Paul Collingwood says his successful career with Durham and England was “a dream come true” after announcing he will retire at the end of the season.
The 42-year-old all-rounder became the first England skipper to win a global tournament when he led the team to victory at the ICC World T20 in 2010.
He played 68 Tests and was part of was part of three Ashes-winning teams.
The right-hander, who also played 197 one-day internationals and 36 Twenty20s, was one of Wisden’s five Cricketers of the Year in 2007.
His final game will be at home to Middlesex, starting on 24 September.
“To be able to play a sport I have loved from the first time I picked up a bat at the age of three, and play professionally and at one club, I am very proud,” he told BBC Radio Newcastle.
“To have won some of those trophies, the Ashes and the Championship here at Durham, it has been a dream come true. It is great to reflect on those things.
“I could have kept going on but everybody has a shelf life. It just feels that now is the time.”
Collingwood has scored 16,891 runs in first-class cricket, including 4,259 in Tests, over the course of his 22-year career.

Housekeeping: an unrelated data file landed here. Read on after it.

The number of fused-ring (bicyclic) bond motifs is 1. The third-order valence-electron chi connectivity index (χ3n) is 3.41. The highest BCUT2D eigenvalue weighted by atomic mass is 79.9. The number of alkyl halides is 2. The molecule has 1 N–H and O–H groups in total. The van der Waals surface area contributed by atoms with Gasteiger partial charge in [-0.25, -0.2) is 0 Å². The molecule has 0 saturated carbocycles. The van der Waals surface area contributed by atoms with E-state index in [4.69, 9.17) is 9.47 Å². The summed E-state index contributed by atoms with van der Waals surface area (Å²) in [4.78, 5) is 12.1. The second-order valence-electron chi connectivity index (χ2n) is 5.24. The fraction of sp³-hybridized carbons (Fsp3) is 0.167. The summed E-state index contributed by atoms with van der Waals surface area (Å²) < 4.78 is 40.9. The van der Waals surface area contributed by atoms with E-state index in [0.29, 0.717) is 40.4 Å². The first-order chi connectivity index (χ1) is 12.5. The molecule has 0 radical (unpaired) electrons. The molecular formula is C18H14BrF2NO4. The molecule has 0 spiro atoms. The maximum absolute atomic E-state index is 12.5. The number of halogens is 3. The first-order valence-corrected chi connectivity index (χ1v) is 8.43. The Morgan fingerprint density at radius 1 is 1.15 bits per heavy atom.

He also played in the Indian Premier League for Delhi Daredevils and Rajasthan Royals, and played and coached in the Australian Big Bash with Perth Scorchers.
‘One of the greatest all-rounders’
Durham chairman and former England captain Sir Ian Botham said: “Paul is one of the greatest all-rounders to ever grace the game of cricket and to have him playing at Durham, his home county, for all these years has been an absolute privilege.
“Both on and off the field he has class, intelligence and charm and it is a testament to his incredible commitment and work ethic that he has been able to compete at the top level for the amount of time that he has.
“Colly is Mr Durham and it will be very strange without him, but on behalf of myself and everyone at Durham County Cricket Club, I would like to wish him the very best in whatever the future holds.”
Michael Vaughan, who was England captain when Collingwood made his Test debut against Sri Lanka in 2003, posted on Twitter: “We had a legend retire from England this week in Alastair Cook and now another in Paul Collingwood retiring from the game altogether.
“Colly, like Cookie, just got on with his job. Fantastic man to have in your side and we should say a huge thank you for what he has done for English cricket.”